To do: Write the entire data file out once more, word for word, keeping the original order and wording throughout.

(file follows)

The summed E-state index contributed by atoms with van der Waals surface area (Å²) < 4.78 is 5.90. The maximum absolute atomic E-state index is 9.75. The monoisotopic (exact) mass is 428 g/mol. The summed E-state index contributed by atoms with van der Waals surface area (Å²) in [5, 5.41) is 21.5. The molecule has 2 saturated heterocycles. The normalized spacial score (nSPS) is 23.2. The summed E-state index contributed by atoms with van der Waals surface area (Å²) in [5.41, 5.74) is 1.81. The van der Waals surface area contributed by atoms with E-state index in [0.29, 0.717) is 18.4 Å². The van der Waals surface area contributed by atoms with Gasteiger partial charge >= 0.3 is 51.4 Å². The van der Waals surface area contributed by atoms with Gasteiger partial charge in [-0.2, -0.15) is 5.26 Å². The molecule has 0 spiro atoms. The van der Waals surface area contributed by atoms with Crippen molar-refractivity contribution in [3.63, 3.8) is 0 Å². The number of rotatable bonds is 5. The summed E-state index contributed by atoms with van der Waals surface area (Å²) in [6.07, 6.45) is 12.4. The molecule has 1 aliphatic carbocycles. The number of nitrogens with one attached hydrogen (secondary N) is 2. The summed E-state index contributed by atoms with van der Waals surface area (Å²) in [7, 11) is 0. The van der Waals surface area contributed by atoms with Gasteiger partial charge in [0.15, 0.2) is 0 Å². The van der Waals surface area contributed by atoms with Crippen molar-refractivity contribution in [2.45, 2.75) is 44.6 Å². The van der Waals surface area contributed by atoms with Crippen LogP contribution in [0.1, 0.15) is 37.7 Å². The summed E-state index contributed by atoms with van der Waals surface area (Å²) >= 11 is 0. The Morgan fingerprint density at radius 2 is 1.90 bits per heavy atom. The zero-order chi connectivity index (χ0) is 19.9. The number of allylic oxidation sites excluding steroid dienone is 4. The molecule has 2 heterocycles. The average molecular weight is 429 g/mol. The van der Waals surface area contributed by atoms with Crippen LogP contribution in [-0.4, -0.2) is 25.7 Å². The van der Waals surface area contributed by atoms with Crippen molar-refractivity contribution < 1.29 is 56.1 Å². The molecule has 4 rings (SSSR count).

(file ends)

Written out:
The summed E-state index contributed by atoms with van der Waals surface area (Å²) < 4.78 is 5.90. The maximum absolute atomic E-state index is 9.75. The monoisotopic (exact) mass is 428 g/mol. The summed E-state index contributed by atoms with van der Waals surface area (Å²) in [5, 5.41) is 21.5. The molecule has 2 saturated heterocycles. The normalized spacial score (nSPS) is 23.2. The summed E-state index contributed by atoms with van der Waals surface area (Å²) in [5.41, 5.74) is 1.81. The van der Waals surface area contributed by atoms with E-state index in [0.29, 0.717) is 18.4 Å². The van der Waals surface area contributed by atoms with Gasteiger partial charge >= 0.3 is 51.4 Å². The van der Waals surface area contributed by atoms with Gasteiger partial charge in [-0.2, -0.15) is 5.26 Å². The molecule has 0 spiro atoms. The van der Waals surface area contributed by atoms with Crippen molar-refractivity contribution in [3.63, 3.8) is 0 Å². The number of rotatable bonds is 5. The summed E-state index contributed by atoms with van der Waals surface area (Å²) in [6.07, 6.45) is 12.4. The molecule has 1 aliphatic carbocycles. The number of nitrogens with one attached hydrogen (secondary N) is 2. The summed E-state index contributed by atoms with van der Waals surface area (Å²) in [7, 11) is 0. The van der Waals surface area contributed by atoms with Gasteiger partial charge in [0.15, 0.2) is 0 Å². The van der Waals surface area contributed by atoms with Crippen molar-refractivity contribution in [2.45, 2.75) is 44.6 Å². The van der Waals surface area contributed by atoms with Crippen LogP contribution in [0.1, 0.15) is 37.7 Å². The summed E-state index contributed by atoms with van der Waals surface area (Å²) >= 11 is 0. The Morgan fingerprint density at radius 2 is 1.90 bits per heavy atom. The zero-order chi connectivity index (χ0) is 19.9. The number of allylic oxidation sites excluding steroid dienone is 4. The molecule has 2 heterocycles. The average molecular weight is 429 g/mol. The van der Waals surface area contributed by atoms with Crippen LogP contribution in [-0.4, -0.2) is 25.7 Å². The van der Waals surface area contributed by atoms with Crippen molar-refractivity contribution < 1.29 is 56.1 Å². The molecule has 4 rings (SSSR count).